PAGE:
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Designer Strawberries

Genetically-modified strawberries are paving the way to more vitamin-rich fruit.

by Meagan White

Photo courtesy of Barry Whyte

Transformed: Foreign DNA has successfully been introduced in this ripening strawberry .

The food pyramid is a guideline, but considering the ridiculously low amounts of fruits and vegetables people are eating in the Western world, it may have more in common with the ancient monuments in Egypt. In 2000, 81% of men and 73% of women in the United States reported eating fewer than the recommended five servings of fruits and vegetables a day. Changing people's eating habits is one way of dealing with the problem, but some molecular biologists are taking a different approach: they are developing a way to transfer genetic material into the genome of fruits to increase the health benefits of even the fewest bites.

The scientists are specifically looking at strawberries, although the method can be applied to a variety of crops. Like all fruits, strawberries provide compounds that are essential to life. They are a major source of phytochemicals, antioxidants that are thought to reduce the risk of cancer, and they also happen to be an especially important source of vitamin C.

But although strawberries already have a high nutritional content, scientists claim that these fleshy, red fruits could be engineered to be even better for our health. Until now, it has been possible to engineer foods like corn and soybeans, but scientists haven't been able to manipulate the genome of the commercial strawberry in the way that they would like. The first step involves identifying the different genes in the strawberry and understanding their function and this requires a process called transformation to occur in the fruit. Transformation involves introducing foreign DNA from one type of cell into cells of a different organism with a different genome and to do this, scientists must engineer small, independent DNA molecules called plasmids to carry genetic information to the new host genome. The process is successful when genes from the foreign DNA are incorporated into the genome of the host, in this case the strawberry, causing a permanent change in its properties. So far, attempts at transformation in different varieties of strawberries have proved to be unsuccessful.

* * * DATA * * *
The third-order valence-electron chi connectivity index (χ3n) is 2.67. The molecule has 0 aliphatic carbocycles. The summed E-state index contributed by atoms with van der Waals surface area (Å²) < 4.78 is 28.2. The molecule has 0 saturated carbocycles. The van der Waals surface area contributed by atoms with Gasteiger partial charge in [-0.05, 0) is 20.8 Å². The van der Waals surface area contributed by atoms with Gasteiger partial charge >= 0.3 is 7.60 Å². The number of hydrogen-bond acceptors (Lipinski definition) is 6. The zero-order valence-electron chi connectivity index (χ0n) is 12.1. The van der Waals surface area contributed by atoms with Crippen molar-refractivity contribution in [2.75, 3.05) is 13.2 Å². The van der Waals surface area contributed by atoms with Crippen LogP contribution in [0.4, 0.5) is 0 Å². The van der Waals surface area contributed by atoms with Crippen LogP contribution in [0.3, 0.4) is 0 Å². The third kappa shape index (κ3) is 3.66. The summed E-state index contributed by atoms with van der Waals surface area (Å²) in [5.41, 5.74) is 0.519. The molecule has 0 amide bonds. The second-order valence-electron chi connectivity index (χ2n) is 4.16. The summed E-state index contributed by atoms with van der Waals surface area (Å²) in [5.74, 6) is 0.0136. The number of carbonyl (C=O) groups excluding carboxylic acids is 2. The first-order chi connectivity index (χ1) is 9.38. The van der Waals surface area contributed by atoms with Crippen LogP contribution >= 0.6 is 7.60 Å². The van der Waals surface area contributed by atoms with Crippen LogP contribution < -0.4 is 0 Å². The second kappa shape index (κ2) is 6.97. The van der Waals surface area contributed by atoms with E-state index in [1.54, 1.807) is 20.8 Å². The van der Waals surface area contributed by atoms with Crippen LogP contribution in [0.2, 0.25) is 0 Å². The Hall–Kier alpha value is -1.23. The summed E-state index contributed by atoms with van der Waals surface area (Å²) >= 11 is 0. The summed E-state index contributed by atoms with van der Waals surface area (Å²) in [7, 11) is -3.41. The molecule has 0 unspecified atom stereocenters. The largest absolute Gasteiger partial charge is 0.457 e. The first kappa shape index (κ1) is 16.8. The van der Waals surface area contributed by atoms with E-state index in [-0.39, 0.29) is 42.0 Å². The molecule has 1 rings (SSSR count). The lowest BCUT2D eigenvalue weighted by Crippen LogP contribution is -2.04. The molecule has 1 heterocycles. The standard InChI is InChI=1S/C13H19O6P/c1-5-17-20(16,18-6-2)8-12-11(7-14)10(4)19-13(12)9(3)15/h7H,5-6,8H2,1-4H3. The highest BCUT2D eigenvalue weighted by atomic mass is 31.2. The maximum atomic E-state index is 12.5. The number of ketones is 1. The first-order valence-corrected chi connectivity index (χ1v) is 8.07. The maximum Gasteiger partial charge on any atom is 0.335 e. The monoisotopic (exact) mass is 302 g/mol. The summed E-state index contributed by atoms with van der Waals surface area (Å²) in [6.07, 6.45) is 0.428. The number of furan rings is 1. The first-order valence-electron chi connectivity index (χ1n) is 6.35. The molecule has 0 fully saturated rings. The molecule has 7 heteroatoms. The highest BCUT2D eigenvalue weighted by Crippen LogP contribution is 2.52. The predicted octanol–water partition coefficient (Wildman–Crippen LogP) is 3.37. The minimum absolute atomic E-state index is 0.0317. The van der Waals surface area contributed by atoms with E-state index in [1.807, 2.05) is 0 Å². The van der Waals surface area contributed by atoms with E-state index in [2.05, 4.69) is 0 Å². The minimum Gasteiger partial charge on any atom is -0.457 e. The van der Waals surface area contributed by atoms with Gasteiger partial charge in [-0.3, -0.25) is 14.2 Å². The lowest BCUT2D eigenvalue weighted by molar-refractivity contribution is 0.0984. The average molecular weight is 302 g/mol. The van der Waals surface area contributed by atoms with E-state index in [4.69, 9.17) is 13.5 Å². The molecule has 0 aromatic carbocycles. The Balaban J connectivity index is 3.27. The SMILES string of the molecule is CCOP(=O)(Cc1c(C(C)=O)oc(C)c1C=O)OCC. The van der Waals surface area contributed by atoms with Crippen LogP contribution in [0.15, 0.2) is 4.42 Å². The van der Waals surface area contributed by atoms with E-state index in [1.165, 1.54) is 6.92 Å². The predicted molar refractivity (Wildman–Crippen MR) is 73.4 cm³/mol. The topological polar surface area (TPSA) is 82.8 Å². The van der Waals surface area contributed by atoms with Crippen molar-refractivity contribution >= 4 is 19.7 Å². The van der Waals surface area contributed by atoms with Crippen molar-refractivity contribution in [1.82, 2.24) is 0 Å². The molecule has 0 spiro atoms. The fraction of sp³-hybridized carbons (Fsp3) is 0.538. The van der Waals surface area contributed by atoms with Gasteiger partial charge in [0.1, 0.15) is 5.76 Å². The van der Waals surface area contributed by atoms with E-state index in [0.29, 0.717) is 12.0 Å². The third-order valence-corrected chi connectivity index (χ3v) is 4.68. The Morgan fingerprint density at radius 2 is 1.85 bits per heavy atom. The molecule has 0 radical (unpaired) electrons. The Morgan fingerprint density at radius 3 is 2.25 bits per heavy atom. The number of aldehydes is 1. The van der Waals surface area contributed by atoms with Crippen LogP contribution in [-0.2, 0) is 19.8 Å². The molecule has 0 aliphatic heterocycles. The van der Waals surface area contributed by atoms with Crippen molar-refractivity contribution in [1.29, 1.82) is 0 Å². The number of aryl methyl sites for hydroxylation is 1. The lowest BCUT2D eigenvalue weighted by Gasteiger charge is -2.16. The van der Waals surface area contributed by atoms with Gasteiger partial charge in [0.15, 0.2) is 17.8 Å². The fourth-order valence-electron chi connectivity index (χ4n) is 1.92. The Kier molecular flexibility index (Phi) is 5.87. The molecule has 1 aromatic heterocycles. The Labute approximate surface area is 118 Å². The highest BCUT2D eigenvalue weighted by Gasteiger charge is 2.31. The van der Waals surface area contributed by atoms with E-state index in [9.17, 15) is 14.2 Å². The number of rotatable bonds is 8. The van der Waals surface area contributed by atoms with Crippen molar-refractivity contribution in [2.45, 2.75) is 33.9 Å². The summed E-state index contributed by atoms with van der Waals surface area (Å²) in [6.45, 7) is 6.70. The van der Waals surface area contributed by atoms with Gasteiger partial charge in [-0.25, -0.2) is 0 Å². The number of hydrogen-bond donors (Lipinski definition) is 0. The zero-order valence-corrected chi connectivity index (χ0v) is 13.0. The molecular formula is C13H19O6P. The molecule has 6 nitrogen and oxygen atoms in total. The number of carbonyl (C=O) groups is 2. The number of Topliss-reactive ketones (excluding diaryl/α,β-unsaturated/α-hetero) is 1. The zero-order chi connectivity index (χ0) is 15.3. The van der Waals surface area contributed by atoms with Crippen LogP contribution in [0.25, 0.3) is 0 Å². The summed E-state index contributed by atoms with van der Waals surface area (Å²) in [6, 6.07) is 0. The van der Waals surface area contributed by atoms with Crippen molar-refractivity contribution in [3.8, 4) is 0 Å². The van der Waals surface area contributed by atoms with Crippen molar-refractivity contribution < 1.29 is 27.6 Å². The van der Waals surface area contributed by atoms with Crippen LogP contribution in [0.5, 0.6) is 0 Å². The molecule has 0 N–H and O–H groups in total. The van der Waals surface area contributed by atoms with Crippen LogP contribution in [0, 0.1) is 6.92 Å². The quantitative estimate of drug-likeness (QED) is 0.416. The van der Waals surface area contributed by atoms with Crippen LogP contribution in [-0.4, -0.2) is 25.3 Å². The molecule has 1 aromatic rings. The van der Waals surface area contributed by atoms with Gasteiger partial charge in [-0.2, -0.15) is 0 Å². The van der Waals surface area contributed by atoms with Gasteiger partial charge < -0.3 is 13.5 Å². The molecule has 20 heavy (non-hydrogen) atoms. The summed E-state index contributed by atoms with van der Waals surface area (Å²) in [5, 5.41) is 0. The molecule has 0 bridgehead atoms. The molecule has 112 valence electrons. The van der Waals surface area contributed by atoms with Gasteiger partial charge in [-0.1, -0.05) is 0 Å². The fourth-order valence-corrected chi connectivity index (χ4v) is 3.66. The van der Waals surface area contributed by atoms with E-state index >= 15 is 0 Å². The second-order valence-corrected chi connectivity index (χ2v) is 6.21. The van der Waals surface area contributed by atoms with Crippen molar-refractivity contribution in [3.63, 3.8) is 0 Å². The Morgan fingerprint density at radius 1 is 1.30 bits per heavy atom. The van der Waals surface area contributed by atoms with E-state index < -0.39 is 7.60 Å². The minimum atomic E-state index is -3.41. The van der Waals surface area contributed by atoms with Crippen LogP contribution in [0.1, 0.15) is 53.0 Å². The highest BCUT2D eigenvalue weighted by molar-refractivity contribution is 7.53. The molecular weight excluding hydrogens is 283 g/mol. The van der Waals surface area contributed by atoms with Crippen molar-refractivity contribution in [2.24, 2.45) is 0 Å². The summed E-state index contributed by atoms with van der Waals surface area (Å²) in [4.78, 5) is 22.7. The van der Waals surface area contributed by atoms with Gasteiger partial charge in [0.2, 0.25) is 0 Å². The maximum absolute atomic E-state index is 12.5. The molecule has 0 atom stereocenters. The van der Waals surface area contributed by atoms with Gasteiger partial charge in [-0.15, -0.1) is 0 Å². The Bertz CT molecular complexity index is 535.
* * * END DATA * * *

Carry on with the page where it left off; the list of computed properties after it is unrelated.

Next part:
Photo courtesy of Barry Whyte

Flowers of a strawberry plant that contains new genes.

This month, however, molecular biologists at the Virginia Bioinformatics Institute and the Department of Agriculture at Virginia Tech reported that they have developed a method of transformation that's both fast and thorough, transforming 95% of strawberry plants studied and generating a mature new plant in just four months. The biologists used a simpler berry, the Alpine strawberry, which has two sets of chromosomes instead of the eight sets in the commercial strawberry, Fragaria ananassa. It also has a shorter reproductive cycle, 14 to 15 weeks, which allowed them to produce more mutant plants in a shorter period of time.

To make the transformation process more efficient, the biologists used used a more aggressive strain of Agrobacterium, the cellular shuttle that introduces foreign DNA into the strawberry genome, to guarantee rapid infection. In transforming any given species-whether a fruit, vegetable, or slug- scientists need to know if the foreign DNA has been taken up and integrated. They ensured that very few non-transformed plants slipped through the selection process by using an antibiotic marker called hygromycin piggy-backed with a gene that codes for a specific marker protein known as Green Fluorescent Protein. By looking at the plant tissue under a fluorescent microscope, they were able to see clearly what tissue glowed green and therefore if the plants had been transformed or not with the DNA of interest.

"This method's efficiency is crucial for generating the large numbers of mutants we need to study the function of strawberry genes," said Dr. Janet Slovin, a molecular biologist at the United States Department of Agriculture in Beltsville MD. "It's a major step in developing a system that will allow scientists to identify commercially-important genes, like those that convey health benefits."

The method used by these scientists could also lead to modifications in other fruits of the Rosaceae family, which includes peaches, pears, plums, apples, cherries, raspberries and almonds. The consumption of this family of fruits ranks third in temperate regions.

For more info:

Strawberries by Design

High-efficiency transformation of strawberry


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First Science 2014